The disparity is most stark in the younger years of schooling, when the job typically calls for more "caregiving" and "nurturing".
Of 191 primary schools last year, three-quarters had women principals. Similarly, more than 80 per cent of the nearly 15,000 teachers in primary schools were women.
The numbers were less skewed when it came to teaching older students: Women made up about 60 per cent or more of teachers in secondary schools and junior colleges here, and some 50 per cent to 60 per cent of principals at those levels.
Some countries, such as Britain and Australia, are grappling with gender imbalances in teaching, and asking whether the shortage of male teachers in primary schools affects the academic performances of boys. But research is not conclusive on the link, and here grades are not a concern. Rather, a more gender-balanced pool of teachers can have benefits for primary school pupils who are the most impressionable.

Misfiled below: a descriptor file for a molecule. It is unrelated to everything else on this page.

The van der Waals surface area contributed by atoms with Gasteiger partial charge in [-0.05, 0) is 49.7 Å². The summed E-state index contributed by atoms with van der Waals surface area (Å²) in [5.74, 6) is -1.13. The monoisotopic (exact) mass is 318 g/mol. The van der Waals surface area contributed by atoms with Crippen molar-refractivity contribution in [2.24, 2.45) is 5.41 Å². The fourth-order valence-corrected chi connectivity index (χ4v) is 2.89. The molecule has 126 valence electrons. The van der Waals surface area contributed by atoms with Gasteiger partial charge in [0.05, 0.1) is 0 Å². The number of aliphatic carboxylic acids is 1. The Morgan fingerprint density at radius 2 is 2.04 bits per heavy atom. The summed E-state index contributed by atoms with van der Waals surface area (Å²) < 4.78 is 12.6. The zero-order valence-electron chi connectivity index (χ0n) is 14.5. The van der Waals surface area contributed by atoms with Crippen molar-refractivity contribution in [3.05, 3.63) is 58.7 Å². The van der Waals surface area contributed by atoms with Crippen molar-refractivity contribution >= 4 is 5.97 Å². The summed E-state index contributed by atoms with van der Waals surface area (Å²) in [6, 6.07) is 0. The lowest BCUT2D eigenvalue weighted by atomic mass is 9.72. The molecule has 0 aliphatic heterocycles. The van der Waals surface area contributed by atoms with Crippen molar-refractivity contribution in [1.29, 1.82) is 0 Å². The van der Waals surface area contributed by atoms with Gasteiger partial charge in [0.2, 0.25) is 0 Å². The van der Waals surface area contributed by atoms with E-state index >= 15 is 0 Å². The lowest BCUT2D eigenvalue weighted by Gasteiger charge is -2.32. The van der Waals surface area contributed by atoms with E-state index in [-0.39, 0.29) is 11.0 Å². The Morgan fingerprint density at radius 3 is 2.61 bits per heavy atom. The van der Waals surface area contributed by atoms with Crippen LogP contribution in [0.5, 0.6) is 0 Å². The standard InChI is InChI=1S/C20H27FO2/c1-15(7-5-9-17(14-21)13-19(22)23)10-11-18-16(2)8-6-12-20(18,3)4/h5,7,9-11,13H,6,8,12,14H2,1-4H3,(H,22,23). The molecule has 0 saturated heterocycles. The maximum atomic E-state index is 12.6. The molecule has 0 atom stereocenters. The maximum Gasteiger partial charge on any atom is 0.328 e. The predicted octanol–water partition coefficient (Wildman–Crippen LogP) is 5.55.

Male teachers complement their female counterparts by bringing different perspectives and ideas. They can also serve as stable role models and mentors to their students.Being exposed to teachers from more diverse backgrounds, not just in gender but in ethnicity, can help students broaden their understanding of issues in society.
Ultimately, it is the best man, or woman, for the job. The best teacher is not defined by gender. But in a world that is increasingly diverse and open, it is important to challenge stereotypes that persist.
And for most children, the school grounds would be their first encounter with society outside their homes and families.
It would do well for them to see what is possible outside and beyond traditional gender roles.